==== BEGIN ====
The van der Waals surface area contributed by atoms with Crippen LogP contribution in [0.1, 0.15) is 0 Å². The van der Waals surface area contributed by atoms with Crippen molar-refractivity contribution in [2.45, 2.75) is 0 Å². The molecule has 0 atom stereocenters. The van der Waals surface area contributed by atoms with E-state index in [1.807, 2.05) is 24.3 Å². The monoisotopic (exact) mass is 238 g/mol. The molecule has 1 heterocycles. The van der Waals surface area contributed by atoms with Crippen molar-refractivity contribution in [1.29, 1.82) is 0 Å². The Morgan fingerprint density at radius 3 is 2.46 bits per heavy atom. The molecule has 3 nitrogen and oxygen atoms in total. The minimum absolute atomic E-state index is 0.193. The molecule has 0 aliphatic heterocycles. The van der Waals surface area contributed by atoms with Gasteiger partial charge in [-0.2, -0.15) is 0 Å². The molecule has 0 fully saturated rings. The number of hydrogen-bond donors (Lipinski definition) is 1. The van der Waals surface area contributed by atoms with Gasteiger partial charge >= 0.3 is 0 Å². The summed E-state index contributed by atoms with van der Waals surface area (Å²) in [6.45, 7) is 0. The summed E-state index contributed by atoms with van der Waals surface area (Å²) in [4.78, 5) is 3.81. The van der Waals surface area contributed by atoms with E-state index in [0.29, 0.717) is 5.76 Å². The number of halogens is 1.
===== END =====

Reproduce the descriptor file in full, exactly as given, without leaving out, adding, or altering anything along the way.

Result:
The van der Waals surface area contributed by atoms with Crippen LogP contribution in [0.1, 0.15) is 0 Å². The van der Waals surface area contributed by atoms with Crippen molar-refractivity contribution in [2.45, 2.75) is 0 Å². The molecule has 0 atom stereocenters. The van der Waals surface area contributed by atoms with E-state index in [1.807, 2.05) is 24.3 Å². The monoisotopic (exact) mass is 238 g/mol. The molecule has 1 heterocycles. The van der Waals surface area contributed by atoms with Crippen molar-refractivity contribution in [1.29, 1.82) is 0 Å². The Morgan fingerprint density at radius 3 is 2.46 bits per heavy atom. The molecule has 3 nitrogen and oxygen atoms in total. The minimum absolute atomic E-state index is 0.193. The molecule has 0 aliphatic heterocycles. The van der Waals surface area contributed by atoms with Gasteiger partial charge in [-0.2, -0.15) is 0 Å². The molecule has 0 fully saturated rings. The number of hydrogen-bond donors (Lipinski definition) is 1. The van der Waals surface area contributed by atoms with Gasteiger partial charge >= 0.3 is 0 Å². The summed E-state index contributed by atoms with van der Waals surface area (Å²) in [6.45, 7) is 0. The summed E-state index contributed by atoms with van der Waals surface area (Å²) in [4.78, 5) is 3.81. The van der Waals surface area contributed by atoms with E-state index in [0.29, 0.717) is 5.76 Å². The number of halogens is 1.